But still the god of destruction was unsatisfied, and his fiery maw opened for more victims. The unhappy young husband had succeeded in tearing up his clothes and knotting the strips together. A compassionate woman had given him a shawl, which he fastened to the bushes. On this he descended into that mouth of hell. The perilous attempt succeeded so far that, with one mad leap, he landed on the top of the uppermost car with its pile of stones, and then, with cat-like dexterity and desperate daring, he scrambled downward to the third carriage. Quickly he reached the spot, and the poor little gloved hands of his darling were thrown in ecstasy around his neck. Someone had drawn up the cord on which he had let himself down, fastened a stout iron rod to it, and suspended it carefully. Happily it reached him, and with its aid he made a good-sized breach, widening the opening of the window; he worked with desperate strength, and we gazed breathlessly on. Now we saw him drop the rod again. The tender arms of his bride were around his neck, a fair head was thrust out, the whole form was emerging, when with a tremendous crash, and a hissing, spluttering, crackling noise, the whole fabric shook and trembled, and husband and wife were united in death.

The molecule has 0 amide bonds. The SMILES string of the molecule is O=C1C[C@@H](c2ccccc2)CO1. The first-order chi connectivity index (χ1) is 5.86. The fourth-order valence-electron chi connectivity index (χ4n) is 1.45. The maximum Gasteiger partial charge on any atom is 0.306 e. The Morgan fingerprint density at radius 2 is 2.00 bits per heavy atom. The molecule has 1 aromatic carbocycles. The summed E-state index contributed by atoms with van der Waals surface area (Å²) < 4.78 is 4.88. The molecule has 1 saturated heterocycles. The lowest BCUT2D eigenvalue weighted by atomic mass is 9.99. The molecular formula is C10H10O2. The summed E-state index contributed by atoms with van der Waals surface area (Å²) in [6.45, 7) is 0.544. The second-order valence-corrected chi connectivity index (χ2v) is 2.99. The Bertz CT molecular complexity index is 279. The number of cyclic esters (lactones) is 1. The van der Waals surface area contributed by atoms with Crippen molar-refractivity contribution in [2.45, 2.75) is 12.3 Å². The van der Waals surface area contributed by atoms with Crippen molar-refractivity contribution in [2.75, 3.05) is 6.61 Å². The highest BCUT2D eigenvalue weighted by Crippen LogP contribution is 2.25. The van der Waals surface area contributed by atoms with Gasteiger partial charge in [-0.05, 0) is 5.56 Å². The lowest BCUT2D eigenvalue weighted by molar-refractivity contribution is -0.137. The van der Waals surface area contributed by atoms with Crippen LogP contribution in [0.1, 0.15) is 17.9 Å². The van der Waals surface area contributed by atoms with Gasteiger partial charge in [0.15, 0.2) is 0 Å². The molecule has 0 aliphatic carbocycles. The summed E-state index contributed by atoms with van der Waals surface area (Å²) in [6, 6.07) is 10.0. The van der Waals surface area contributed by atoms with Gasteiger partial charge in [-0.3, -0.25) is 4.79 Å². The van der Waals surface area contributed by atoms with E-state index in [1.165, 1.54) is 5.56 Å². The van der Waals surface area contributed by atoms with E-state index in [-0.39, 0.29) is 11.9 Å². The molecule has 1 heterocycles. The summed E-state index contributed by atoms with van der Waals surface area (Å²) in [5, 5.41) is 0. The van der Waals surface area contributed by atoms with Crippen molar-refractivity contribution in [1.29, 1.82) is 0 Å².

The great boiler had burst; the explosion had changed the scene again, and the young painter might draw still another sketch.






That long-legged son of Albion whom I had previously observed, strolled up to my side and asked--


"Do you understand German, sir?"


"Yes, sir, I do."


"Then call for that shepherd. I want him."

I obeyed, and the shepherd, who had complacently eyed the scene as something that was of no consequence to him, came slowly and wonderingly up.

He was in no hurry, and my coaxing "Dear friend" and "Good friend" did not impress him at all; but when the Englishman showed him a handful of gold coins he came on quickly enough.

"Tell him," said the Englishman, "to run to the next railway station, give notice of the accident, and return with a relief train for succour. Tell him to be quick, and when he returns I will give him two hundred francs."

"Yes," said the man; "but who will take care of my goats meanwhile?"


"How many goats have you?"